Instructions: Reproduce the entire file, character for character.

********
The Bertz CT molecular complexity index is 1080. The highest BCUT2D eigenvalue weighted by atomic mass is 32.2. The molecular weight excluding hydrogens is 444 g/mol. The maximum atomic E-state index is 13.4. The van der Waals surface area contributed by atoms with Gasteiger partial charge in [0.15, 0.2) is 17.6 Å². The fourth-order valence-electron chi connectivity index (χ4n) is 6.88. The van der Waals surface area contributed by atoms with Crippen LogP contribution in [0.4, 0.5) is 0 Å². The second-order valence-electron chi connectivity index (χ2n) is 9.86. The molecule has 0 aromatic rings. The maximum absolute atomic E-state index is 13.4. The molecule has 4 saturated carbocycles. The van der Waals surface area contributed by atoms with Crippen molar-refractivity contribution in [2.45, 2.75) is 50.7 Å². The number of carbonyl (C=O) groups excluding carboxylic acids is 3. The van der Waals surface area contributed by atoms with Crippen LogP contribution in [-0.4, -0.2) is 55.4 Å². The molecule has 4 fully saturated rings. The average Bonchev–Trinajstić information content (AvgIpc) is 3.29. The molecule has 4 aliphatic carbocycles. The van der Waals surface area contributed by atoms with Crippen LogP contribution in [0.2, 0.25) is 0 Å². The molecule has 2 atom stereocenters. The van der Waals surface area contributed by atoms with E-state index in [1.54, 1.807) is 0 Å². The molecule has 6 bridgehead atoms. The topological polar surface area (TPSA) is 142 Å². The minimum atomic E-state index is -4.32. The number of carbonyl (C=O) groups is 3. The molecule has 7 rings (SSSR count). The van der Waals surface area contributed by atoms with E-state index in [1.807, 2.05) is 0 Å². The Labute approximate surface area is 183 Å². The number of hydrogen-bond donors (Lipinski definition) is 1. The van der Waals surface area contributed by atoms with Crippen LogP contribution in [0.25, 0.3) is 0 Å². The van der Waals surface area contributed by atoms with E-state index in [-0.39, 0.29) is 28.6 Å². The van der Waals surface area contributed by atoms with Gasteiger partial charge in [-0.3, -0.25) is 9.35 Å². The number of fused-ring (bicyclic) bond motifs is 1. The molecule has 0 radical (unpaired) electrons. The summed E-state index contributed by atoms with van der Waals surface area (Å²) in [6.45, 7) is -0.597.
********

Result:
The Bertz CT molecular complexity index is 1080. The highest BCUT2D eigenvalue weighted by atomic mass is 32.2. The molecular weight excluding hydrogens is 444 g/mol. The maximum atomic E-state index is 13.4. The van der Waals surface area contributed by atoms with Gasteiger partial charge in [0.15, 0.2) is 17.6 Å². The fourth-order valence-electron chi connectivity index (χ4n) is 6.88. The van der Waals surface area contributed by atoms with Crippen LogP contribution in [0.4, 0.5) is 0 Å². The second-order valence-electron chi connectivity index (χ2n) is 9.86. The molecule has 0 aromatic rings. The maximum absolute atomic E-state index is 13.4. The molecule has 4 saturated carbocycles. The van der Waals surface area contributed by atoms with Crippen molar-refractivity contribution in [2.45, 2.75) is 50.7 Å². The number of carbonyl (C=O) groups excluding carboxylic acids is 3. The van der Waals surface area contributed by atoms with Crippen LogP contribution in [-0.4, -0.2) is 55.4 Å². The molecule has 4 fully saturated rings. The average Bonchev–Trinajstić information content (AvgIpc) is 3.29. The molecule has 4 aliphatic carbocycles. The van der Waals surface area contributed by atoms with Crippen LogP contribution in [0.2, 0.25) is 0 Å². The molecule has 2 atom stereocenters. The van der Waals surface area contributed by atoms with E-state index in [1.54, 1.807) is 0 Å². The molecule has 6 bridgehead atoms. The topological polar surface area (TPSA) is 142 Å². The minimum atomic E-state index is -4.32. The number of carbonyl (C=O) groups is 3. The molecule has 7 rings (SSSR count). The van der Waals surface area contributed by atoms with E-state index in [1.807, 2.05) is 0 Å². The Labute approximate surface area is 183 Å². The number of hydrogen-bond donors (Lipinski definition) is 1. The van der Waals surface area contributed by atoms with Crippen LogP contribution in [0.25, 0.3) is 0 Å². The van der Waals surface area contributed by atoms with E-state index in [-0.39, 0.29) is 28.6 Å². The van der Waals surface area contributed by atoms with Gasteiger partial charge in [-0.3, -0.25) is 9.35 Å². The number of fused-ring (bicyclic) bond motifs is 1. The molecule has 0 radical (unpaired) electrons. The summed E-state index contributed by atoms with van der Waals surface area (Å²) in [6.45, 7) is -0.597.